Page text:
• Buy 1lb of bacon ($7.98), get 4-pack of sausage and cheese Kolaches ($2.97) free.
  • Buy Family Size Stouffers meal ($9.67), get Steamable veggies ($1.92), loaf of garlic bread ($1.06), Nestle Tollhouse break & bake cookies ($2.50), and 64 oz Juicy Juice free ($2.38).
  • Buy Sweet Home granola ($4.47), get 32 oz Greek Yogurt free ($3.98).
  • Buy Kraft Grated Parmesan Cheese ($7.08… It’s HUGE), get 1 lb of meatballs free ($2.97).
  • Buy 2 tubs of deli meat ($2.98 each), get all-natural cheese  slices ($1.99) free.

Produce

This was all the produce I needed to buy this week.  Our produce lasts us quite a while because we are super healthy like that.  Sale items:

  • 6 oz container of blackberries for 98 cents
  • *1 lb of red pairs for 98 cents
  • 5 lemons for $1

Non-sale items:

  • 1 lb white onion for 88 cents
  • *2 lb bag of carrots for 98 cents
  • *1 lb of green beans for $1.68
  • *1 lb of butternut squash for $1.14
  • *1 lb of bananas for 48 cents

*produce marked with an asterisk are items used to make baby food purees.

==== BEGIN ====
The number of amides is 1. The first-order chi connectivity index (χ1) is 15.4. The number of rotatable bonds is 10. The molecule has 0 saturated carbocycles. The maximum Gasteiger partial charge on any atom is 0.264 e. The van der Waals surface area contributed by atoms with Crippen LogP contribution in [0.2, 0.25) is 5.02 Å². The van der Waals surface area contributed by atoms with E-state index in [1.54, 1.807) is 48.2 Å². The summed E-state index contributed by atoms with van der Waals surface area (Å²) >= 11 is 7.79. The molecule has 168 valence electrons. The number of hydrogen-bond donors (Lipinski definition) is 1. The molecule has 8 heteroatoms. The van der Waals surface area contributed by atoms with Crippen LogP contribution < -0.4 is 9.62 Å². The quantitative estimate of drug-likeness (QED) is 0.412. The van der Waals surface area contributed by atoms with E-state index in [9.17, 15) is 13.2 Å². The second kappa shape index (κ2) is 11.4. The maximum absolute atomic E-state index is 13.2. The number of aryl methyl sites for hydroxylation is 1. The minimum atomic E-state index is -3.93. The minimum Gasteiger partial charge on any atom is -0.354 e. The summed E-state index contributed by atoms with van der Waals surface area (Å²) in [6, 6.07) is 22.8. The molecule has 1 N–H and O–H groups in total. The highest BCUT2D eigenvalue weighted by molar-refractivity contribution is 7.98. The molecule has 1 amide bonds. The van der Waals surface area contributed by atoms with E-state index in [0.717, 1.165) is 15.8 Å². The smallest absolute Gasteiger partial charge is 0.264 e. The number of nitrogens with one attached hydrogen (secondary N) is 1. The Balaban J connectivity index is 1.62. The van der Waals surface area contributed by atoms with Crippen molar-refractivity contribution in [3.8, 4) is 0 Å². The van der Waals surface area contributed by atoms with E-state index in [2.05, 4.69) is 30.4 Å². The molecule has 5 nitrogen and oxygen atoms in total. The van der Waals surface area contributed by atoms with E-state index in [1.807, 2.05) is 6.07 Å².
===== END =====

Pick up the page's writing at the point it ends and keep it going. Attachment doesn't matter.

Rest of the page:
Staples

The rest of the items were regularly priced store-brand staples.  We always keep these in our fridge/pantry because we eat it a lot.

  • boneless skinless chicken breasts
  • tortilla chips
  • flour tortillas
  • eggs
  • bread
  • ground sirloin
  • milk
  • cheese
  • pepperoni (we are pizza lovers)
  • granola bars
  • peanut butter
  • cereal
  • toaster pastries
  • coffee (I had a $1 off coupon)

Not pictured:  I couldn’t really fit our contact solution into a category of photos, and didn’t feel like it warranted a photo all on its own.  We buy a store brand 2-pack for $4.94 (brand name is $12 or more for 2; I really don’t know how HEB does that).

So that is my grocery trip for today.  Any guesses as to how much it cost…………….?

Before applying coupons, it was just over $120.  After?

…wait for it….

$99.81

Feeling pretty good about that.

What are some ways you save on groceries?  I am always looking for more money saving ideas!!

 

 

 

Why I Don’t Shop at Walmart (and Places of the Like)

In my last post I mentioned that I only allow myself one purchase at Target, which is a big box of baby wipes every 2 months or so. I mean this very seriously when I say I don’t shop (read: don’t let myself shop) at these kinds of stores. To illustrate my point, I will share a story of my most recent trip to Walmart.